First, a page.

The state of the union, fiscally speaking, is perilous. Despite record deficits and dire warnings from Europe as to the consequences of sustained fiscal imbalance, our leaders have been unable to find common ground. The Simpson-Bowles Commission in 2010, the Gang of Six last summer and the misnamed Super Committee of this past fall were all bipartisan efforts to cut through the Gordian knot of budgetary gridlock. And all of them failed. Miserably.

Yet despite these failures, Congress now has the opportunity to move us onto a path toward prompt national consensus on fiscal reform. Congressional leaders are this week debating legislation to extend the payroll tax cut. If they are smart, they will include in that bill a small, but important, provision that grants the winner of the 2012 presidential election something called fast-track authority. This authority would allow the president — whoever he is — to submit fiscal reform legislation for an up-or-down vote in both the House and Senate on Jan. 21, 2013, the day after Inauguration Day. Indeed, fast-track authority would be a worthy quid pro quo for members of Congress reluctant to sign off on extending the payroll tax cut without some assurance of future progress on deficit reduction.

What’s promising about this proposal is not just what fast-track authority might deliver in 2013, but what its very existence could do to the presidential race. With fast-track authority granted, President Obama and his Republican challenger could each be expected to put forward during the presidential race a coherent and credible plan to move toward a balanced budget.

What is American exceptionalism?

Newt Gingrich and Mitt Romney, although they spend a lot of time these days at one another’s throat, appeared on the night of the South Carolina primary to agree on at least one thing: Each believes in “American exceptionalism,” and, they say, Barack Obama does not. Gingrich has already devoted an entire book to the topic, and in an interview with my colleague David Rohde, a top foreign policy adviser to Romney made it clear that American exceptionalism is a theme that Romney intends to stress throughout the campaign.

It’s easy to see that these candidates view their own ideas about American exceptionalism as a strong opportunity to contrast themselves with the incumbent. It’s harder, though, after sifting through the various ways the term is used, to establish what it actually means. Far from being a simple concept that one can easily endorse or reject, American exceptionalism is a loose skein that uneasily unites many different strands of thought, faith and ideology.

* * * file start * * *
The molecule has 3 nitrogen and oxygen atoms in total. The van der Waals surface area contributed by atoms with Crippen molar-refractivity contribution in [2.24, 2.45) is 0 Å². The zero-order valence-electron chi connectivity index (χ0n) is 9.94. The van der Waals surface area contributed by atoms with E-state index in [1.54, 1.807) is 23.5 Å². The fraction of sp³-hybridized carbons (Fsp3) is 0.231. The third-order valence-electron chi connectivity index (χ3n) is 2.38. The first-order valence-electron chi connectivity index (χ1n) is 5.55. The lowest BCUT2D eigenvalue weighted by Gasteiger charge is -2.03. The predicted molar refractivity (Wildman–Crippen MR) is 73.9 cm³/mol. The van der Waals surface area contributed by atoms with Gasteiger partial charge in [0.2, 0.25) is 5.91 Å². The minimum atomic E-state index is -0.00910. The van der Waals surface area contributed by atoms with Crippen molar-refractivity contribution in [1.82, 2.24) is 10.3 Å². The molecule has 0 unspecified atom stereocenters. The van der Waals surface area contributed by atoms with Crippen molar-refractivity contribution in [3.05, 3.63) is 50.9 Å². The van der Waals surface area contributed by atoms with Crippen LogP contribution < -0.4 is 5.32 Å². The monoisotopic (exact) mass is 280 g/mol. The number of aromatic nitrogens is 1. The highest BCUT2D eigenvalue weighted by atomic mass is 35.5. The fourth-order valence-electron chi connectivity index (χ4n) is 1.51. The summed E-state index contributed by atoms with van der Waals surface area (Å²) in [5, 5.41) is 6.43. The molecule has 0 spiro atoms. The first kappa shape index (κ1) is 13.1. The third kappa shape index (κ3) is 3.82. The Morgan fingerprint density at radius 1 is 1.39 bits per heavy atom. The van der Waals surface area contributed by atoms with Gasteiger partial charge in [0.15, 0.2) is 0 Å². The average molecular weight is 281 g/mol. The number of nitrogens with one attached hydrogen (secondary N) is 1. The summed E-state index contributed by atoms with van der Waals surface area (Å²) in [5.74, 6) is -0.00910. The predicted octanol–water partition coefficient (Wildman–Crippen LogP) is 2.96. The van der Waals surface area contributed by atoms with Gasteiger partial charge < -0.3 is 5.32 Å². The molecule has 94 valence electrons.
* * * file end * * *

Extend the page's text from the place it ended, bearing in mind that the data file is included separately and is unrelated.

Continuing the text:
Like so much in the discussion of American history, the phrase is often traced to Alexis de Tocqueville’s Democracy in America. But that doesn’t explain much, because when de Tocqueville wrote that “the position of the Americans is therefore quite exceptional,” he was referring primarily to the development of a practical — as opposed to literary or artistic — worldview, stemming from the American landscape and the lack of an aristocracy. More to the point, Gingrich seeks to ground the term in the American Revolution: “The ideals expressed in the Declaration of Independence, and the unique American identity that arose from an American civilization that honored them, form what we call today ‘American Exceptionalism’,” he wrote in A Nation Like No Other, published last year. But that explanation, too, is inadequate; after all, the authors of the Declaration of Independence went out of their way to universalize the values underpinning the American experience (“when, in the course of human events…”), not to cleave that experience off from the rest of the world.

Mr. 1 Percent versus Mr. 1 Percent

Listening to a newly populist President Obama or to Mitt Romney, who touts his CEO past at every turn, it is tempting to imagine a 2012 election that unfolds as textbooks imagine, with Republicans speaking for business and Democrats standing up for the little guy. Don’t be fooled. A more accurate reading of the contest features two elite candidates who represent different wings of the 1 Percent – a group increasingly divided over economics and the role of government.

Look closely at Obama’s rhetoric and you see that he’s not channeling Occupy Wall Street as much as a pragmatic tax-and-invest liberalism. Obama speaks for highly educated, affluent Americans who want government to do more, not less, on a number of fronts – like education, infrastructure, scientific research and clean energy. These folks don’t envy Europe; they envy China, which is deploying a muscular statism to compete economically and dominate the future.

Yes, Obama has made some strong statements lately about inequality and raising taxes on rich people. But most of this goes over just fine in Malibu or Manhattan. Many of the rich are ready to pay higher taxes – with polls showing, for instance, that a majority of millionaires support the Buffett Tax. And many agree that inequality has gone too far, seeing the growing wealth divide as a threat to America’s economic dynamism and social cohesion. The things that liberal rich people don’t like – unions, protectionism, and regulation, etc. – Obama doesn’t like much either.